Perry frees Bartlett, and the pair escape through the woods. When they get to a hiding spot, Perry demands that Bartlett tells her what she is and how she came into this family. Bartlett reveals the dark story to her.
Perry’s origins in Redneck #11 are harrowing indeed, and you get new insight into her relationship with Bowmans. In fact, it makes you wonder who the real “heroes” of this story are.
Most of the story is that origin tale, with the last portion being the direct and violent aftermath. That aftermath is mostly made up of an awesome superpowered action sequence reminiscent of the various times Jean Grey has cut loose in the past.
It’s impressive when a revelation can truly recontextualize a story like this while being believable within the story’s universe. It’s even more impressive that it can make you feel some level of sympathy for the violent white trash vampires who’ve been wrecking shit for the past few issues. Donny Cates pulls of a cheeky maneuver in this issue of Redneck.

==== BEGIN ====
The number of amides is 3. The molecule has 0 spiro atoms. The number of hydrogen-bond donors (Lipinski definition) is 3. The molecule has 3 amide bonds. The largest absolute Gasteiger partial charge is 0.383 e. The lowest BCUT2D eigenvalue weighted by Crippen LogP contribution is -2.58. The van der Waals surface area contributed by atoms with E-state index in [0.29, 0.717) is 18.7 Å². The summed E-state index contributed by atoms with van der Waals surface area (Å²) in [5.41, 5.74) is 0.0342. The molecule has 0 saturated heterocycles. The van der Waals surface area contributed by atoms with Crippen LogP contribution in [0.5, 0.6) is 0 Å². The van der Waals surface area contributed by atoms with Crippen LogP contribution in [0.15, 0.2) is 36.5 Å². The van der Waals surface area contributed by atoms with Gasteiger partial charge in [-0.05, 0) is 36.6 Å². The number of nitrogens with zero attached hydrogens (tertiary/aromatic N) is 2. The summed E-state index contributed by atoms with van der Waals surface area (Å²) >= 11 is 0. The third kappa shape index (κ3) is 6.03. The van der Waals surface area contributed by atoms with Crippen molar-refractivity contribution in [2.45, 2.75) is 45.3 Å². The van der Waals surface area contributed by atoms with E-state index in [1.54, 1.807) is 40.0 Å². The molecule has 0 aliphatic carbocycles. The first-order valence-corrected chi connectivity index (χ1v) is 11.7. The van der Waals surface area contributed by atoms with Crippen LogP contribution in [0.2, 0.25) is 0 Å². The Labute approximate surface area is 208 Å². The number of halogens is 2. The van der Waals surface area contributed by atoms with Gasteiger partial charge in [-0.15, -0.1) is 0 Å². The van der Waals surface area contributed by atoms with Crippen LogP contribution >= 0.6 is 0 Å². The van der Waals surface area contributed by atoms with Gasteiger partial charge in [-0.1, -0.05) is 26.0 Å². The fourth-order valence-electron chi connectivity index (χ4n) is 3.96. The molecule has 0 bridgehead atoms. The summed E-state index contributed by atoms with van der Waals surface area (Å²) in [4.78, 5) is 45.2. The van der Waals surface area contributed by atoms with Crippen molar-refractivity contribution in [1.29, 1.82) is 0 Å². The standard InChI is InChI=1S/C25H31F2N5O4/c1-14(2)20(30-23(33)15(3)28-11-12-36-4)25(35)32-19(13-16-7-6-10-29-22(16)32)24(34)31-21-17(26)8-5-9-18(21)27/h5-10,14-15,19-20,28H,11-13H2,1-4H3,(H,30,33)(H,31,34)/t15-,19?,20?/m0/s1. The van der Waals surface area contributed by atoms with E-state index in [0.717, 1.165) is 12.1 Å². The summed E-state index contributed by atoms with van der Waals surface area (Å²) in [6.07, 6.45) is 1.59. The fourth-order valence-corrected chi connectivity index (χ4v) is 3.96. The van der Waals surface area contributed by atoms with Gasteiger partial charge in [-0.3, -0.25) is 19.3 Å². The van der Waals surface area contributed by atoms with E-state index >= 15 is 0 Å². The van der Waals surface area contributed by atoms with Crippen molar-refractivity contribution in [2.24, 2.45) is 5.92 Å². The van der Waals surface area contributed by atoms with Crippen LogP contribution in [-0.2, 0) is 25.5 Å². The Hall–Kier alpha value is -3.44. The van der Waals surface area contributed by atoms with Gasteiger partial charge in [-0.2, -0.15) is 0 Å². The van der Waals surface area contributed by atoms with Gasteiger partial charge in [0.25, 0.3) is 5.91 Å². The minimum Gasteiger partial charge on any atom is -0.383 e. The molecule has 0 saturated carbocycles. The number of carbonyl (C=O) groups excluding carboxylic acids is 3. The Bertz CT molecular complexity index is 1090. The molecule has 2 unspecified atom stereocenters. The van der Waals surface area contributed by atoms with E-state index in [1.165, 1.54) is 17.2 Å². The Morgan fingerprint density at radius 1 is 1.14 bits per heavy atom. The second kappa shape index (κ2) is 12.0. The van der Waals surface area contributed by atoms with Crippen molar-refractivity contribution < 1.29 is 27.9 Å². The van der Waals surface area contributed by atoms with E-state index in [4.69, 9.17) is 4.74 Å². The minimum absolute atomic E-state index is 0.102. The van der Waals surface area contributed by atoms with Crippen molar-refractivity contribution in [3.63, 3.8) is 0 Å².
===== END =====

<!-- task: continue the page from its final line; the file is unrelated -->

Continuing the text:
You can still sympathize with the Bowmans despite what happened to Perry. However, as I implied above, it makes things far more muddled and gray than they already were. It also foreshadows an epic showdown for next issue (even if Redneck #9 also foreshadowed this to be happening immediately).
Lisandro Estherren’s artwork is dirty, gritty, and perfectly suited to the story of Redneck. The world is grody and messy, the characters are rough and weathered, and it all suits the southern-gothic-with-vampires premise of this series. The faces can be odd at times, especially around the eyes, but even that works most of the time. Dee Cunniffe’s color art is similarly rough and grimy. The story takes place at night in dark basements and shady woods, which allows the red-dominant finale to stand out even more.
Redneck #11 is a hard-bitten issue of betrayal, lies, and macabre origins. Cates, Estherren, and Cunniffe do some great work here, and it leaves the reader riled for the next issue. This one earns a recommendation. Check it out.
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